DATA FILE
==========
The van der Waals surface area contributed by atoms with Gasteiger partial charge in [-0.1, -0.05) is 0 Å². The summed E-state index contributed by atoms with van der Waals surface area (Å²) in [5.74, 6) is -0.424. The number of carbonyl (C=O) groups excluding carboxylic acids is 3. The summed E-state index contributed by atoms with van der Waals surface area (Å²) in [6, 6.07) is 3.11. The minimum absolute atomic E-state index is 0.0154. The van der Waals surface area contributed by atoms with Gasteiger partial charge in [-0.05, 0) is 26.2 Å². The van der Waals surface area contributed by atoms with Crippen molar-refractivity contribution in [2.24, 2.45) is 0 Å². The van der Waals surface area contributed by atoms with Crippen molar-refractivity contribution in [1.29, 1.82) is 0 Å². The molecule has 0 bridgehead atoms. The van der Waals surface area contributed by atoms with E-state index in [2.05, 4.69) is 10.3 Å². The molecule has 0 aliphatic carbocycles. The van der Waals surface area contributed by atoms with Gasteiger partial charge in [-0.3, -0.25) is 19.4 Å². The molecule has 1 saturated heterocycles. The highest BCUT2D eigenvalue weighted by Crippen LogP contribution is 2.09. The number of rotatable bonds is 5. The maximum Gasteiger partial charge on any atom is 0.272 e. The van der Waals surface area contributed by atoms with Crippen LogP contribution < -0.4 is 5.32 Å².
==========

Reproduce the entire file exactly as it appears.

The van der Waals surface area contributed by atoms with Gasteiger partial charge in [-0.1, -0.05) is 0 Å². The summed E-state index contributed by atoms with van der Waals surface area (Å²) in [5.74, 6) is -0.424. The number of carbonyl (C=O) groups excluding carboxylic acids is 3. The summed E-state index contributed by atoms with van der Waals surface area (Å²) in [6, 6.07) is 3.11. The minimum absolute atomic E-state index is 0.0154. The van der Waals surface area contributed by atoms with Gasteiger partial charge in [-0.05, 0) is 26.2 Å². The van der Waals surface area contributed by atoms with Crippen molar-refractivity contribution in [2.24, 2.45) is 0 Å². The van der Waals surface area contributed by atoms with Crippen molar-refractivity contribution in [1.29, 1.82) is 0 Å². The molecule has 0 bridgehead atoms. The van der Waals surface area contributed by atoms with E-state index in [2.05, 4.69) is 10.3 Å². The molecule has 0 aliphatic carbocycles. The van der Waals surface area contributed by atoms with Gasteiger partial charge in [-0.3, -0.25) is 19.4 Å². The molecule has 1 saturated heterocycles. The highest BCUT2D eigenvalue weighted by Crippen LogP contribution is 2.09. The number of rotatable bonds is 5. The maximum Gasteiger partial charge on any atom is 0.272 e. The van der Waals surface area contributed by atoms with Crippen LogP contribution < -0.4 is 5.32 Å².